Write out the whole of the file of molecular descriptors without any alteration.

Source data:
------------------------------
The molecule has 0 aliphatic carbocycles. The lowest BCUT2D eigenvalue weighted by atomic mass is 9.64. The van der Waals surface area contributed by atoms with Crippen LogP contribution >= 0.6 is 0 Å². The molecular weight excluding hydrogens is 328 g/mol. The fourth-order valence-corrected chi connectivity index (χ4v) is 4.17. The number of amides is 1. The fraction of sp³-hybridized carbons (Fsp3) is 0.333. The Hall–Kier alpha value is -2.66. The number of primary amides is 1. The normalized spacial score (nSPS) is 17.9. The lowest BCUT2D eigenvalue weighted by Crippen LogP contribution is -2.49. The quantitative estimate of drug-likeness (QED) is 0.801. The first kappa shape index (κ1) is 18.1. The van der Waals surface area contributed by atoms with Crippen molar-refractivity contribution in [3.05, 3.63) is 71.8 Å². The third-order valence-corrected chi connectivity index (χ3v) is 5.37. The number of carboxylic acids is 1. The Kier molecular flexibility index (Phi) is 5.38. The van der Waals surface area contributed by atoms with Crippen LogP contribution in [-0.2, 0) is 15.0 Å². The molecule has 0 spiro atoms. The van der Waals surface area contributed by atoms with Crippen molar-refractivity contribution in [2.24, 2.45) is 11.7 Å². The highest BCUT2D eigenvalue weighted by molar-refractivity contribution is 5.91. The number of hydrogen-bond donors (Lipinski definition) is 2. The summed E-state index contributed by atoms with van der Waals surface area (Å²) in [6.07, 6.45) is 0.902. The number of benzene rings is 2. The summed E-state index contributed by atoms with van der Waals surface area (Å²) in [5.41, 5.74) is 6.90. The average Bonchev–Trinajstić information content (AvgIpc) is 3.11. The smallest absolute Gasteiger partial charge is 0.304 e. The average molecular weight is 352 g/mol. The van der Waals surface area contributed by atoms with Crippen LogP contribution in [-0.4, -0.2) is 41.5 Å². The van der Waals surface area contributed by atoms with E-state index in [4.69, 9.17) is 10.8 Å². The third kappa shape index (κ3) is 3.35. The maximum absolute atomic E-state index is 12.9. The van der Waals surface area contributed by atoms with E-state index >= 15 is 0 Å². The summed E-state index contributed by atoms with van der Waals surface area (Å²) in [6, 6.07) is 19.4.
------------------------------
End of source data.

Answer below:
The molecule has 0 aliphatic carbocycles. The lowest BCUT2D eigenvalue weighted by atomic mass is 9.64. The van der Waals surface area contributed by atoms with Crippen LogP contribution >= 0.6 is 0 Å². The molecular weight excluding hydrogens is 328 g/mol. The fourth-order valence-corrected chi connectivity index (χ4v) is 4.17. The number of amides is 1. The fraction of sp³-hybridized carbons (Fsp3) is 0.333. The Hall–Kier alpha value is -2.66. The number of primary amides is 1. The normalized spacial score (nSPS) is 17.9. The lowest BCUT2D eigenvalue weighted by Crippen LogP contribution is -2.49. The quantitative estimate of drug-likeness (QED) is 0.801. The first kappa shape index (κ1) is 18.1. The van der Waals surface area contributed by atoms with Crippen molar-refractivity contribution in [3.05, 3.63) is 71.8 Å². The third-order valence-corrected chi connectivity index (χ3v) is 5.37. The number of carboxylic acids is 1. The Kier molecular flexibility index (Phi) is 5.38. The van der Waals surface area contributed by atoms with Crippen LogP contribution in [-0.2, 0) is 15.0 Å². The molecule has 0 spiro atoms. The van der Waals surface area contributed by atoms with Crippen molar-refractivity contribution in [2.24, 2.45) is 11.7 Å². The highest BCUT2D eigenvalue weighted by molar-refractivity contribution is 5.91. The number of hydrogen-bond donors (Lipinski definition) is 2. The summed E-state index contributed by atoms with van der Waals surface area (Å²) in [6.07, 6.45) is 0.902. The number of benzene rings is 2. The summed E-state index contributed by atoms with van der Waals surface area (Å²) in [5.41, 5.74) is 6.90. The average Bonchev–Trinajstić information content (AvgIpc) is 3.11. The smallest absolute Gasteiger partial charge is 0.304 e. The average molecular weight is 352 g/mol. The van der Waals surface area contributed by atoms with Crippen LogP contribution in [-0.4, -0.2) is 41.5 Å². The van der Waals surface area contributed by atoms with E-state index in [4.69, 9.17) is 10.8 Å². The third kappa shape index (κ3) is 3.35. The maximum absolute atomic E-state index is 12.9. The van der Waals surface area contributed by atoms with E-state index >= 15 is 0 Å². The summed E-state index contributed by atoms with van der Waals surface area (Å²) in [6, 6.07) is 19.4.